I was about to head back through the doors when I felt my cell phone vibrating in my pocket. In any other case, I would’ve ignored it and tried to take care of some of Lindsay’s tables, but I’d been waiting all night for this call. I yanked the phone out and opened it. “Hello?”
My mother’s voice was somber. “Hi, Honey. We just heard from the doctor. Your father isn’t responding well to treatment. The accident damaged his spine so severely that they doubt he’ll ever walk again. He can barely even move his lips, let alone stand.”
That was enough to fill my eyes with tears, but I forced them back. For the sake of my job, I had to. “Is he in pain?”
“No, he’s got lots of medication in him,” she said. “I think he’s more scared than anything else, but you know he’ll never admit that.”
“Is there anything I can do?” I asked her. “I’m going to buy a plane ticket to visit you guys as soon as I can afford it, but rent is due at the end of the week and I don’t even have that money yet.”
“Just keep him in your prayers,” she told me. “That’s all we can do for now.”
One of the busboys came through the doors carrying a tub full of dishes, and I shifted to the side. “I will. But I’m at work, so I’ve gotta go for now. I’ll call you when I get out.”
“Okay. Talk to you later.”
I wiped my eyes as I returned my phone to my pocket. From behind, Armando raised his voice over the sizzling of fresh meat on the grill. “Is he all right?”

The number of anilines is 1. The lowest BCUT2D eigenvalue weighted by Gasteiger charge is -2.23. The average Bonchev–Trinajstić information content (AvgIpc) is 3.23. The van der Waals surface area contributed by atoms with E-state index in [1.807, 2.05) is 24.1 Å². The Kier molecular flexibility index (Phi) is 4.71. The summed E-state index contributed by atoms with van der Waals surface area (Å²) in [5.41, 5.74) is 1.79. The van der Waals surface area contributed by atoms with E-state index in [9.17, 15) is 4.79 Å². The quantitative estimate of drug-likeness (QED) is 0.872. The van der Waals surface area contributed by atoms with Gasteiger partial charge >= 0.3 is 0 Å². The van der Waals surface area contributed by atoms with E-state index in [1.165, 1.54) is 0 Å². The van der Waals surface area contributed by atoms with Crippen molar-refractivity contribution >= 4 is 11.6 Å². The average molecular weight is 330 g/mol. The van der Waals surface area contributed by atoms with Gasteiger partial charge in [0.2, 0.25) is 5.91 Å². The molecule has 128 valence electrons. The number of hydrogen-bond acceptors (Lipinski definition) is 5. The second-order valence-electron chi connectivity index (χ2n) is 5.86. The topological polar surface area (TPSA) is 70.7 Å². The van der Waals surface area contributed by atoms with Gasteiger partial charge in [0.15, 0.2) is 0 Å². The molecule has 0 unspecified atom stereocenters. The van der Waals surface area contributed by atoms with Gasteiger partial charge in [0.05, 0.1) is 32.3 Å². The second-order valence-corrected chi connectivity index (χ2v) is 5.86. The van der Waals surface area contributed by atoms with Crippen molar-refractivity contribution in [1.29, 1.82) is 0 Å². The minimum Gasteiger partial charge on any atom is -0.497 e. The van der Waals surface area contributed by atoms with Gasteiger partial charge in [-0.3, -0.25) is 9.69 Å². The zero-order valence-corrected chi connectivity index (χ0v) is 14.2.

“Paralyzed,” I said. “Don’t know if it’s permanent. The doctors are still evaluating the extent of his injuries. We’ll talk more later. I have to get back out there.”
With a sigh of resignation, I tried to recover my phony smile and returned to the dining room. The old man at table twelve had apparently been staring impatiently at the door the entire time, and now he threw his arms up as if to ask if he’d been forgotten. It took all the self-control I could muster to return to his table with my order pad in hand. “May I take your order?”
“Oh, finished with your little phone call, are you?” he asked, disdain dripping from his voice. “I saw you through that doorway when that janitor went through. Good to see that you value my business enough to make time for me. And if you’re going to be my waiter, then why the hell couldn’t you have taken my order before?”
“I was delivering food to one of my tables, Sir,” I said as nicely as I could. “You see, normally another server would be out here handling this end of the diner, but as I said before, we’re a bit short staffed tonight. So I’m going to take your orders and see that your food gets cooking.”
Of course, that answer got me nowhere. “Oh, I get it,” he said through a sneer of a smile. “You figure you can just take care of your own tables and ignore the rest of us, is that it? Well, let me tell you a thing or two about customer service, young man. I worked in a restaurant for twenty-three years, and good customer service means taking care of everyone who needs assistance, not just those you feel like helping. It’s obvious that you haven’t been taught that the customers come first! That’s true customer service!”
“Customer service is the reason I am standing here offering to take your order,” I responded, making sure to keep my plastered smile looking as authentic as possible. “What can I get for you?”